Comparative Profiling of coral symbiont communities from the Caribbean, Indo-Pacific, and Arabian Seas

  • Chatchanit Arif

Student thesis: Doctoral Thesis


Coral reef ecosystems are in rapid decline due to global and local anthropogenic factors. Being among the most diverse ecosystems on Earth, a loss will decrease species diversity, and remove food source for people along the coast. The coral together with its symbionts (i.e. Symbiodinium, bacteria, and other microorganisms) is called the ‘coral holobiont’. The coral host offers its associated symbionts suitable habitats and nutrients, while Symbiodinium and coral-associated bacteria provide the host with photosynthates and vital nutrients. Association of corals with certain types of Symbiodinium and bacteria confer coral stress tolerance, and lack or loss of these symbionts coincides with diseased or bleached corals. However, a detailed understanding of the coral holobiont diversity and structure in regard to diseases and health states or across global scales is missing. This dissertation addressed coral-associated symbiont diversity, specifically of Symbiodinium and bacteria, in various coral species from different geographic locations and different health states. The main aims were (1) to expand the scope of existing technologies, (2) to establish a standardized framework to facilitate comparison of symbiont assemblages over coral species and sites, (3) to assess Symbiodinium diversity in the Arabian Seas, and (4) to elucidate whether coral health states have conserved bacterial footprints. In summary, a next generation sequencing pipeline for Symbiodinium diversity typing of the ITS2 marker is developed and applied to describe Symbiodinium diversity in corals around the Arabian Peninsula. The data show that corals in the Arabian Seas are dominated by a single Symbiodinium type, but harbor a rich variety of types in low abundant. Further, association with different Symbiodinium types is structured according to geographic locations. In addition, the application of 16S rRNA gene microarrays to investigate how differences in microbiome structure relate to differences in health and disease demonstrate that coral species share common microbial footprints in phenotypically similar diseases that are conserved between regional seas. Moreover, corals harbor bacteria that are species-specific and distinct from the diseased microbial footprints. The existence of conserved coral disease microbiomes allows for cataloging diseases based on bacterial assemblage over coral species boundaries and will greatly facilitate future comparative analyses.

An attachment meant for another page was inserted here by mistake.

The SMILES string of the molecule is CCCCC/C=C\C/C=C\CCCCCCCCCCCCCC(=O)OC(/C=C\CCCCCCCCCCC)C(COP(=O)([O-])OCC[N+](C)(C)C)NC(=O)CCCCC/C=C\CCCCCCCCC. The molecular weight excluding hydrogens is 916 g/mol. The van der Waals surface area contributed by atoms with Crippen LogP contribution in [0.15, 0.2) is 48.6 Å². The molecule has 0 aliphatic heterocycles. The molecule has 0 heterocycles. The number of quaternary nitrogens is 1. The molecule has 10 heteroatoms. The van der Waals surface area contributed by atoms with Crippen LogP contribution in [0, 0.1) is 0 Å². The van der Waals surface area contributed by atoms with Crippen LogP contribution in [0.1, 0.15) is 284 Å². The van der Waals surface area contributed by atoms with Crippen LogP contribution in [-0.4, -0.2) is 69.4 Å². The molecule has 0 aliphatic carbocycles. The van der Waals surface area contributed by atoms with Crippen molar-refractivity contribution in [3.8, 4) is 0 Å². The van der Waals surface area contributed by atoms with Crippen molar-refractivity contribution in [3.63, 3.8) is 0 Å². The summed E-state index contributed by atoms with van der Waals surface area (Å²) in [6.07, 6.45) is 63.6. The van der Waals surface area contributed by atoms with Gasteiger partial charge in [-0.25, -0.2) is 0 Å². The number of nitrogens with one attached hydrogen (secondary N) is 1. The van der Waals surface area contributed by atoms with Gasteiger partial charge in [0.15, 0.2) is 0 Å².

Date of AwardDec 2014
Original languageEnglish (US)
Awarding Institution
  • Biological, Environmental Sciences and Engineering
SupervisorChristian Voolstra (Supervisor)


  • Symbiodinium
  • Coral Disease
  • White Plague Disease (WPD)
  • Coral-associated Bacteria
  • Red Sea
  • Persian Gulf
  • Arabian Gulf

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